[Ach] filippo on SSL SMTP encryption

Manuel Kraus ach at lsd.is
Wed Apr 1 09:48:36 CEST 2015

Am 01.04.2015 um 00:18 schrieb Hanno Böck:
> 5) a client resolver that actually checks the signatures
> And here comes the catch: Unless you have all of them in place dnssec
> does nothing. It's trivial to state: It absolutely makes no sense
> to sign anything if nobody checks the signatures.
> The client deployment of dnssec is very close to zero. It's not even
> clear how a dnssec client should work, because the protocol is designed
> to be verified in the resolver. Today's clients don't have resolvers.
> And I don't see anyone actually working on any client deployment of
> dnssec.

It's stunning to see, that a thing I just deployed (somewhat proudly)
seems to be no use at all. :-(

I'm just a server operator, not a crypto geek, so don't mind I ask this:

If you talk about clients, you mean users desktop software, right?
Things like already mentioned webbrowsers, email applications etc. Well,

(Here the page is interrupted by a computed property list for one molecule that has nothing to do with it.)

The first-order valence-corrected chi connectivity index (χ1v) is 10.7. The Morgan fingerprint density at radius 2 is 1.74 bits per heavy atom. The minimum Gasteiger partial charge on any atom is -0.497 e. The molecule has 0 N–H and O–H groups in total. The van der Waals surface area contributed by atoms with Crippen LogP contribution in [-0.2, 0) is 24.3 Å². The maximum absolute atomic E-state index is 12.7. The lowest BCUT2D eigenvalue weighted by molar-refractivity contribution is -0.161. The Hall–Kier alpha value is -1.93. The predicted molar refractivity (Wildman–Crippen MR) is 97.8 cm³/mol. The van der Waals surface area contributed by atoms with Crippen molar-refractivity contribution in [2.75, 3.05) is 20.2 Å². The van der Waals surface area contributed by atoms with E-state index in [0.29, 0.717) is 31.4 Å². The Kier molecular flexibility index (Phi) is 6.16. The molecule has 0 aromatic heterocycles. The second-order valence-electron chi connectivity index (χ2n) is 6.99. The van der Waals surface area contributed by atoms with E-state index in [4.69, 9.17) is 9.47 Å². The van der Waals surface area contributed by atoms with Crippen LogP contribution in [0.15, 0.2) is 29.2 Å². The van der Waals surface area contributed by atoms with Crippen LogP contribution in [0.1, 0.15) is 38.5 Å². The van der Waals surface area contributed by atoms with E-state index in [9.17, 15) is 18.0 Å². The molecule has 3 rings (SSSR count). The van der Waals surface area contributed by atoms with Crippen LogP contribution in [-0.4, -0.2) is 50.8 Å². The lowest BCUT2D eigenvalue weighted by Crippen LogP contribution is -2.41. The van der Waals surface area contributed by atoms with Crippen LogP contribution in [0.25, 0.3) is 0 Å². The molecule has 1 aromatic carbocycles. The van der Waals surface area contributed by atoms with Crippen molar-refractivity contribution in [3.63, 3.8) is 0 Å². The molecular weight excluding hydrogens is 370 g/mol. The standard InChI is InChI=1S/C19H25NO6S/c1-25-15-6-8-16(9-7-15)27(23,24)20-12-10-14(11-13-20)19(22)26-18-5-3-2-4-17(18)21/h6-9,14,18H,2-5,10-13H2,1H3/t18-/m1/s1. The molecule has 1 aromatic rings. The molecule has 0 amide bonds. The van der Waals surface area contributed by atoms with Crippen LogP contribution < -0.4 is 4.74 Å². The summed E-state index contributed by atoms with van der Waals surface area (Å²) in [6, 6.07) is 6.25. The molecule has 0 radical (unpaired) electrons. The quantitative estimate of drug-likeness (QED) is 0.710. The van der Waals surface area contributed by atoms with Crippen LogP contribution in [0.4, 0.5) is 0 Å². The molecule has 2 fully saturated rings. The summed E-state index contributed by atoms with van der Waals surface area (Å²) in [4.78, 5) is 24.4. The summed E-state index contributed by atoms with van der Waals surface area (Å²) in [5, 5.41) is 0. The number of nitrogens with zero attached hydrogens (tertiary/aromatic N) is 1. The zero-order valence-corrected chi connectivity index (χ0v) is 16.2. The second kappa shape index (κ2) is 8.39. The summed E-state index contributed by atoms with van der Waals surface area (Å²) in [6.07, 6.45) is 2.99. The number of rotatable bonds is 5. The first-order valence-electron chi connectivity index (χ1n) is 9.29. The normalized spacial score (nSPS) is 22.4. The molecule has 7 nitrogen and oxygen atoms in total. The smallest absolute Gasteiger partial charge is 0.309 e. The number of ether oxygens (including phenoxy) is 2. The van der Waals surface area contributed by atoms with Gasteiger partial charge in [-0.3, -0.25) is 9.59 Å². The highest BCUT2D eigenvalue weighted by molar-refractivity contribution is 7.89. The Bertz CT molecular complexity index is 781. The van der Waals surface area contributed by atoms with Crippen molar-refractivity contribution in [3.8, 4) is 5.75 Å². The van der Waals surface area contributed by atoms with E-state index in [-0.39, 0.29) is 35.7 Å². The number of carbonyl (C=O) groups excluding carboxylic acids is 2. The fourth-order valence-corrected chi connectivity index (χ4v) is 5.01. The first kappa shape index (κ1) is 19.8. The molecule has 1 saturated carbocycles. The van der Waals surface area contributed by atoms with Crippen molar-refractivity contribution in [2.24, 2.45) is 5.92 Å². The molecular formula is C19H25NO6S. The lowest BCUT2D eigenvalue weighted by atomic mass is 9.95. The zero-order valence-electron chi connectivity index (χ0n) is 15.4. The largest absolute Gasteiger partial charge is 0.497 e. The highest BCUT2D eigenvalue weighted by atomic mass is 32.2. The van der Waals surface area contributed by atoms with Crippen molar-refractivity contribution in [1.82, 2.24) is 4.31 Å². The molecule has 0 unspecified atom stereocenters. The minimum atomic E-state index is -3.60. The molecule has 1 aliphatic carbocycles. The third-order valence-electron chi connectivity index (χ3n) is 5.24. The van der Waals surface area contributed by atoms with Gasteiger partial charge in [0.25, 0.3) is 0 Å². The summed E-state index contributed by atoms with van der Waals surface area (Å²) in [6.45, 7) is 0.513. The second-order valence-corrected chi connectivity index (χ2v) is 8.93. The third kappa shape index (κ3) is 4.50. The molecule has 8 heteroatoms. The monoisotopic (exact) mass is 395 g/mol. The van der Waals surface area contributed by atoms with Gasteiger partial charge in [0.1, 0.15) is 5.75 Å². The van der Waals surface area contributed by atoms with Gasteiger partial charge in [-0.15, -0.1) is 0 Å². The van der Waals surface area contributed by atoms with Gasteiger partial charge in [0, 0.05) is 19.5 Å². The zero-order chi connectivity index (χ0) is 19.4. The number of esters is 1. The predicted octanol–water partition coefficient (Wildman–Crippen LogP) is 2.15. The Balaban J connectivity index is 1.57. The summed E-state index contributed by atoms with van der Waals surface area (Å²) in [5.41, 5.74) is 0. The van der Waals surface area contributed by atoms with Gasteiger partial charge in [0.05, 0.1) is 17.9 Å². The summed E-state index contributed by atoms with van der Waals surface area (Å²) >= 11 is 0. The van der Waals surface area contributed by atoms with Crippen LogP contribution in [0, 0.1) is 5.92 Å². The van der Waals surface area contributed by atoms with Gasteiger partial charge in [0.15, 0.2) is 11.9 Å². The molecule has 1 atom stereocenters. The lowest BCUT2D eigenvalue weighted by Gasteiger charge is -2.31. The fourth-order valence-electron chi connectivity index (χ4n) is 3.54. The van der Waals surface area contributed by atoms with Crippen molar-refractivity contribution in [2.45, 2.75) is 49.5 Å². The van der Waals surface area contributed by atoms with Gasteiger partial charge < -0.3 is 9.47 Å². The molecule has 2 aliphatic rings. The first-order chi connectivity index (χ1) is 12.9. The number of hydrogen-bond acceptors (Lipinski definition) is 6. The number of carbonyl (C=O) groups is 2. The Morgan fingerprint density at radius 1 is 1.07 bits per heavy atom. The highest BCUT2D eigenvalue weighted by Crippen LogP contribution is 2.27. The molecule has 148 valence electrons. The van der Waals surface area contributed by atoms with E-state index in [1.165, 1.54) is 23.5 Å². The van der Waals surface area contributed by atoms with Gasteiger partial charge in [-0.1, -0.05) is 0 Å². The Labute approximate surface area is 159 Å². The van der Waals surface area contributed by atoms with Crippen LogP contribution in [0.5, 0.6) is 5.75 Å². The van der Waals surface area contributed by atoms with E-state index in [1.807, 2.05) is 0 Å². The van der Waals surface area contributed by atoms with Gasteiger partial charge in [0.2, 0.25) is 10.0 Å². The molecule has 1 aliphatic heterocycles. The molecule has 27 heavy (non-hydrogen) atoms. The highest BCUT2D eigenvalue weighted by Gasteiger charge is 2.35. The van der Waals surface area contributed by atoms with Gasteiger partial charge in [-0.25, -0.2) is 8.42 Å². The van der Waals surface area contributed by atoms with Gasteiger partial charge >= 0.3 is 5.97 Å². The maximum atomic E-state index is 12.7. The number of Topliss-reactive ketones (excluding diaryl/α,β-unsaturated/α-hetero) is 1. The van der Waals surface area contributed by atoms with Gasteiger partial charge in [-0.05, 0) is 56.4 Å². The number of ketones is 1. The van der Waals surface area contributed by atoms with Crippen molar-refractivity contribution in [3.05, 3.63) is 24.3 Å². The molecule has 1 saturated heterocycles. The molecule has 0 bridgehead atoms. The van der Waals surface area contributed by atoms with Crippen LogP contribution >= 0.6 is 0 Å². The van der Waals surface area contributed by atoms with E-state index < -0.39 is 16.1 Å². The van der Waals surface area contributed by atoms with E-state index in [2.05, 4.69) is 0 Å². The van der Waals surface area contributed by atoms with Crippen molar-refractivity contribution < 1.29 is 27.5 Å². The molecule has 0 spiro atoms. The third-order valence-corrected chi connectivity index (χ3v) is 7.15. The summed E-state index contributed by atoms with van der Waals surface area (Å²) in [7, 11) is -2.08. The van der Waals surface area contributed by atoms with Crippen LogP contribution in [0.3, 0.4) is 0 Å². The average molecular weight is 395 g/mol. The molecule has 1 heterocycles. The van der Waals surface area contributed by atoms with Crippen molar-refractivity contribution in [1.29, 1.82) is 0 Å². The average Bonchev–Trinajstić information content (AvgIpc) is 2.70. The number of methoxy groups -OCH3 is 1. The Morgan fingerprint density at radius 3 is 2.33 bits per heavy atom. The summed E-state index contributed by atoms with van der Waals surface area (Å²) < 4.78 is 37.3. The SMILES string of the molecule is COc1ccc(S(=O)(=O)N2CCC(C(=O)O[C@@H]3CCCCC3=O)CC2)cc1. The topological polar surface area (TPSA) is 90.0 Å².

there are validator add-ons for webbrowsers available, so a small
fraction of users is already able to practically add -some- plausibility
to their connections. That's way to far from general deployment in
common software and is more like a PoC, I agree.

But: Do we forget server-server operations here? Doesn't  DNSSEC at
least helps to add some reliability to such connections? My resolvers
for all my servers do speak DNSSEC and should have those advantages
DNSSEC people are trying to sell. CA is far from perfect. DNSSEC is not
perfect either. But it seems to be all we have right now not to fall in
the abyss almost instantly (yes, I know certificate pinning and other,
but sadly not instantly deployable, approaches). Every additional layer
of authentication -in combination- helps to make it harder for
adversaries to manipulate things, imho.

It's easy to criticize current approaches like DNSSEC and talk about the
flaws they obviously have, but what are the options -right now- ? Which
techniques are available -right now- ?

Shrugging shoulders and leave things as they are seems to be more worse
-in these times-, than to deploy non-perfect techniques.



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